spiked: The justification given for a lot of social-justice activism is that it’s defending oppressed groups or elevating their voices. Is there any truth to that claim?
Pluckrose: I think it is probably helping in some ways. It is empowering some minority groups, giving them a tool to push back against racism or transphobia. But I think most scrupulous liberal people would not abuse that tool. Some people are abusing it, and that is quite worrying. The problem with social-justice activism is the idea that all black people believe in critical-race theory, or that all trans people take on queer theory, and that really is not indicated by any of the studies that have been done. In the US, those studies show that the real critical social-justice activism and scholarship is overwhelmingly white and middle class, whereas black and brown Americans have more moderate views.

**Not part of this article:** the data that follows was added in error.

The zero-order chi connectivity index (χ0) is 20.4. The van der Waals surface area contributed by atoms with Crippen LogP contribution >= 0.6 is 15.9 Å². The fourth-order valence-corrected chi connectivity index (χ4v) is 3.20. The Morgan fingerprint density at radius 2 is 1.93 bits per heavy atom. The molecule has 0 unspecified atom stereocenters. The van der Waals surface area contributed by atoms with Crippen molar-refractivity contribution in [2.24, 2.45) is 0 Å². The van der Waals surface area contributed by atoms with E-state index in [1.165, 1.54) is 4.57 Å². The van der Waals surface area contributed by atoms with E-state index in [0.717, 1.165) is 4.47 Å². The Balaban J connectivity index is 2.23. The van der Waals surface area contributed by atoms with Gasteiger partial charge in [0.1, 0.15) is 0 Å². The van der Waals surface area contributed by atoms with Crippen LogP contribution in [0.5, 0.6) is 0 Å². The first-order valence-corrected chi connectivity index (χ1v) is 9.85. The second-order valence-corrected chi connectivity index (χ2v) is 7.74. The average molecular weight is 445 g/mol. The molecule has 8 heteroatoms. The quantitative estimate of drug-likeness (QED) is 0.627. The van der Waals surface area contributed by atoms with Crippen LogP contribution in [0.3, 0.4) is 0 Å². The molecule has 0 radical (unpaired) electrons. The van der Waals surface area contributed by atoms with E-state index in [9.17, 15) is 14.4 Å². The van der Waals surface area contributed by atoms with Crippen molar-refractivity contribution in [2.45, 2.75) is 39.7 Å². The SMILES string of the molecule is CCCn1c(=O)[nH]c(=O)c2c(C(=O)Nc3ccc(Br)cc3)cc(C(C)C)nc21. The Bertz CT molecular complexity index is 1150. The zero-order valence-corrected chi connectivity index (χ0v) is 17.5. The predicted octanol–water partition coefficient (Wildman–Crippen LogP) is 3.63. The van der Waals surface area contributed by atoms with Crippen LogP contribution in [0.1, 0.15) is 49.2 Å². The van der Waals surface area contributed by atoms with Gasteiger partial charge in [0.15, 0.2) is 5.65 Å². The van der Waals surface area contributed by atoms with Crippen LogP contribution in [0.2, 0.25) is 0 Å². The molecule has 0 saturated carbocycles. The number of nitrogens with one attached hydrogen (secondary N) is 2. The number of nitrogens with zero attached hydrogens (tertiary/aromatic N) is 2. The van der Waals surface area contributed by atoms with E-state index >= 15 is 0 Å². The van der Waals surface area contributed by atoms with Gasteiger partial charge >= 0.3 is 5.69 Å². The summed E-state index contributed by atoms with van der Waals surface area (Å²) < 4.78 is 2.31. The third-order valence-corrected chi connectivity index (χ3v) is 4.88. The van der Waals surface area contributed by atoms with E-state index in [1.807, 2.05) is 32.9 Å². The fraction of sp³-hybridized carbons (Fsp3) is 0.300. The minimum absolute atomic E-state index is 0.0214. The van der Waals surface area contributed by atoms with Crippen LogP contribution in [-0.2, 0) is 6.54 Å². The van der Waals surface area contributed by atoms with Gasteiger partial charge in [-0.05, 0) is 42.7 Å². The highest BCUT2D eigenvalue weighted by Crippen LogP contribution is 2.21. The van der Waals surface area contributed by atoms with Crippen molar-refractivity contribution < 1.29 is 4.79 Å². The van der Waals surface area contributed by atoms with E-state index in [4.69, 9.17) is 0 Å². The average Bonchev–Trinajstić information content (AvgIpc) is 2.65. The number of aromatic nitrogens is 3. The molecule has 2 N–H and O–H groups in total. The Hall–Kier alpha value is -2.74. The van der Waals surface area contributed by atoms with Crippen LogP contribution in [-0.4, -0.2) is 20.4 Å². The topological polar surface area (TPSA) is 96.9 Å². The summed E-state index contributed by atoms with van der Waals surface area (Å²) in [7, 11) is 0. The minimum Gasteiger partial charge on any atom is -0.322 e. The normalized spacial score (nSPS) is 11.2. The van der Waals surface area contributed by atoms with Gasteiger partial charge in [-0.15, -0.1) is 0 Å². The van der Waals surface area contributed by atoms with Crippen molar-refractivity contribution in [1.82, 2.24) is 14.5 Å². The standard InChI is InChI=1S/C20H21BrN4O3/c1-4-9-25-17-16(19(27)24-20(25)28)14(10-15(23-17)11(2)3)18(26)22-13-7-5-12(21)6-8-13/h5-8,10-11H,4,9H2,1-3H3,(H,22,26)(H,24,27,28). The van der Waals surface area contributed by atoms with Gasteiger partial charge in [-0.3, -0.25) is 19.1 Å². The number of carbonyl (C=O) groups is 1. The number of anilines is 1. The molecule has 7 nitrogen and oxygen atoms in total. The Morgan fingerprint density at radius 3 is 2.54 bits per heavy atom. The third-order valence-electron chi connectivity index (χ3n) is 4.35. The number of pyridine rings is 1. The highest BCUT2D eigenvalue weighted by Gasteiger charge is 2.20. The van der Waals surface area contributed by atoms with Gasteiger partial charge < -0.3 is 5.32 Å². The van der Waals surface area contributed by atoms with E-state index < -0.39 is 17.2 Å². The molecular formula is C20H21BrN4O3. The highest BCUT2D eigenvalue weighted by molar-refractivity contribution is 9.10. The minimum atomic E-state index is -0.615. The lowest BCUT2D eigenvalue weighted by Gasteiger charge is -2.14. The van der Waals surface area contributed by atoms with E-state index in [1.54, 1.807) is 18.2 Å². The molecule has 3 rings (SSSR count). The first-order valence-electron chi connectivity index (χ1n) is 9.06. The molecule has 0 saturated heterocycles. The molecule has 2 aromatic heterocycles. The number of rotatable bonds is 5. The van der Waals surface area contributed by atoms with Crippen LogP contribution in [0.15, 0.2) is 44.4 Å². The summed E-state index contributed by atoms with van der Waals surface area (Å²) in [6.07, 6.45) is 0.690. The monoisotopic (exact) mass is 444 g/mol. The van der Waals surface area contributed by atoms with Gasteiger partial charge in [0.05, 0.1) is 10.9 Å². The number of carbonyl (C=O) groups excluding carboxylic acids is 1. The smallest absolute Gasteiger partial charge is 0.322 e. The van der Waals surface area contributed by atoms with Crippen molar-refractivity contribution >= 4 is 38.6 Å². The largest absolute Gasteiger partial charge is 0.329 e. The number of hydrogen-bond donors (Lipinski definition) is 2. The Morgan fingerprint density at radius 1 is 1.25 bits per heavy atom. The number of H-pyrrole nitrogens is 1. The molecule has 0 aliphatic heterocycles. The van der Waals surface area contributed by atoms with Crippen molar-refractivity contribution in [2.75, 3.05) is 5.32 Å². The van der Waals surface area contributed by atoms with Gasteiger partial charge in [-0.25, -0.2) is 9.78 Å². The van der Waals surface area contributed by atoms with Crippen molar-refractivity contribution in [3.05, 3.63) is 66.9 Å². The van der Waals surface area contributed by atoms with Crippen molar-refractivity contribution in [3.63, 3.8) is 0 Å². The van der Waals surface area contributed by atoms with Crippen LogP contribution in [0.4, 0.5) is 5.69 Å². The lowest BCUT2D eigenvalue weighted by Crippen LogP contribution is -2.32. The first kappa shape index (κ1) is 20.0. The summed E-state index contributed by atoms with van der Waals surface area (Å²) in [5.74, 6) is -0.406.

spiked: What, if anything, can we do to challenge these trends?
Pluckrose: I think we need to learn how to argue back and to be confident in doing so. Too many people are staying quiet. Maybe they are conflict-averse or have genuine fears. But because we have been a liberal society for so long now, we have not had to argue for the values that support that kind of society. A lot of people simply don’t know how. They are arguing that social-justice activists are hypocritical, because they are racist against white people but also say that racism is wrong. But it is not hypocritical, because they have never claimed to have consistent ideas about racism. We really need people to understand how the system works, and to confidently say they don’t believe what these activists believe – to say they have ethics and principles which work on the basis of the individual and of our shared humanity, not on identity groups.
Helen Pluckrose was talking to Paddy Hannam.